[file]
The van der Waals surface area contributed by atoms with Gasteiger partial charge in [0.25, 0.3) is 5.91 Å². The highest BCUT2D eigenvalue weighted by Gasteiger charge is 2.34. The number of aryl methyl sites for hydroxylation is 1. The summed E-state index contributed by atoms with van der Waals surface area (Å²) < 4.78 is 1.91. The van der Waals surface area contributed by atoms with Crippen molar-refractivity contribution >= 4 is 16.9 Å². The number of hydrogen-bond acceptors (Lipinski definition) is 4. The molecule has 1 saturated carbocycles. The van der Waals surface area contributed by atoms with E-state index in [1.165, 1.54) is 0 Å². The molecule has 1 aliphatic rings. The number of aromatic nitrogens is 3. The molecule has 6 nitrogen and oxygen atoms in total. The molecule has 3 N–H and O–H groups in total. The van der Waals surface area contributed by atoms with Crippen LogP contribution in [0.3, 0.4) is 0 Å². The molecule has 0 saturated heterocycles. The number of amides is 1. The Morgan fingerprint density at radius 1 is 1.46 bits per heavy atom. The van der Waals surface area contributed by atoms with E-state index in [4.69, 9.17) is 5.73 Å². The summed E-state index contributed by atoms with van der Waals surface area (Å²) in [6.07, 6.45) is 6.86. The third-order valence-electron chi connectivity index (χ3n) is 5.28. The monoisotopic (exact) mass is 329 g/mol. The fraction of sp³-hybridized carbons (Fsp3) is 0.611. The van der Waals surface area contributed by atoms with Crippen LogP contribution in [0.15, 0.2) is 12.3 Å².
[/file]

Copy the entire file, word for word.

The van der Waals surface area contributed by atoms with Gasteiger partial charge in [0.25, 0.3) is 5.91 Å². The highest BCUT2D eigenvalue weighted by Gasteiger charge is 2.34. The number of aryl methyl sites for hydroxylation is 1. The summed E-state index contributed by atoms with van der Waals surface area (Å²) < 4.78 is 1.91. The van der Waals surface area contributed by atoms with Crippen molar-refractivity contribution >= 4 is 16.9 Å². The number of hydrogen-bond acceptors (Lipinski definition) is 4. The molecule has 1 saturated carbocycles. The van der Waals surface area contributed by atoms with E-state index in [1.165, 1.54) is 0 Å². The molecule has 1 aliphatic rings. The number of aromatic nitrogens is 3. The molecule has 6 nitrogen and oxygen atoms in total. The molecule has 3 N–H and O–H groups in total. The van der Waals surface area contributed by atoms with Crippen LogP contribution in [0.3, 0.4) is 0 Å². The molecule has 0 saturated heterocycles. The number of amides is 1. The Morgan fingerprint density at radius 1 is 1.46 bits per heavy atom. The van der Waals surface area contributed by atoms with E-state index in [4.69, 9.17) is 5.73 Å². The summed E-state index contributed by atoms with van der Waals surface area (Å²) in [6.07, 6.45) is 6.86. The third-order valence-electron chi connectivity index (χ3n) is 5.28. The monoisotopic (exact) mass is 329 g/mol. The fraction of sp³-hybridized carbons (Fsp3) is 0.611. The van der Waals surface area contributed by atoms with Crippen LogP contribution in [0.15, 0.2) is 12.3 Å².